10 December 2010
My Book Proposal
I'd like you to bid on rights to my not-yet-complete manuscript, Gambling With Borrowed Chips: The Role of Leverage, Speculation, and Regulation in a Modern Economy.
I am willing to accept millions, though hundreds of millions would be nice.
When complete, this will be a scholarly ms of approximately 76,000 words, with approx. 30 figures in the text, and extensive endnotes for each chapter, an index, and a bibliography.
As I complete outlines of each chapter in subsequent posts, I'll use the chapter titles here as links, for convenient navigation.
Speculation performs at least three indirect but valuable roles that assist a broader society in the wise allocation of resources: it allows commercial parties to hedge their positions; it uncovers the real value of assets; and it creates accountability for corporate managers, who in the absence of active speculators are better positioned to entrench themselves.
Speculative activity can become excessive and abusive -- the best check upon this, though, is not through regulation, much less criminalization -- the best check is the systemic one of a hard money policy.
The events of recent years -- as they have been popularly misunderstod -- have delegitimized this valuable activity, and that has given rise to a lot of real and threatened policy consequences that have done or would do more harm than good. Or, to be more precise, a very old stigma of the speculator as an anti-social parasite has re-emerged.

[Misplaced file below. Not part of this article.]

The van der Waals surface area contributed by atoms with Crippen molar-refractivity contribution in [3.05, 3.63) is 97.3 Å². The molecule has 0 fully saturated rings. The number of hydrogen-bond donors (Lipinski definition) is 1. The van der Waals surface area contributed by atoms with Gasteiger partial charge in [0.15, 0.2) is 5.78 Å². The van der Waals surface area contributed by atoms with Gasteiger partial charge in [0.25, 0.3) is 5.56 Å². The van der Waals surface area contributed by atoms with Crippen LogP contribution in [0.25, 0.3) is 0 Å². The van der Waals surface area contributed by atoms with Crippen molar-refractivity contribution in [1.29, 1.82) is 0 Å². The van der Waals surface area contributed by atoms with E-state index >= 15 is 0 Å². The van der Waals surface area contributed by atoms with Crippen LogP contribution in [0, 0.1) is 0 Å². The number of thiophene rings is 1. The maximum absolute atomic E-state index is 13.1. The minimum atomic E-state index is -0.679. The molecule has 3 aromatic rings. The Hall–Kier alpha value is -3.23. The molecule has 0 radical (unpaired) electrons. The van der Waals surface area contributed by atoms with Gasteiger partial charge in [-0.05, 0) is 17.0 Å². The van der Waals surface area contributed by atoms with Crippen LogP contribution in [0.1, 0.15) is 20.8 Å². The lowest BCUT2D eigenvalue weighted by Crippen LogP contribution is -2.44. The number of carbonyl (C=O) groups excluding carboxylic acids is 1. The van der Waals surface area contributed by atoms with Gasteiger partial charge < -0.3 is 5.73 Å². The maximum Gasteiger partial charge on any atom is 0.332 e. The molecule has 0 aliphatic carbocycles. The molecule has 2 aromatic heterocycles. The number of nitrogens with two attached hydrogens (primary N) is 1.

Part One: The Value of Speculation
1. The old stigma: speculators as parasites
2. From Florence to Houston
3. Equity and Prop Desks
4. The Crisis of 2008
5. Commodities and Their Derivatives
6. Betting on Foreign Exchange
7. Accounting and Valuation
8. Corporations and Accountability.
Part Two: Important Abstractions
9. Efficient Capital Markets, A Tidy Theory.
10. ECMH, The Much Sloppier Practice.
11. On Greed and Money.
12. A World Without a Monetary Superpower
Part Three: Some Policy Consequences
13. Bankruptcies and Rescues.
14. Public and Private Pensions.
15. Home Ownership.
Knowledge is warranted belief -- it is the body of belief that we build up because, while living in this world, we've developed good reasons for believing it. What we know, then, is what works -- and it is, necessarily, what has worked for us, each of us individually, as a first approximation. For my other blog, on the struggles for control in the corporate suites, see www.proxypartisans.blogspot.com.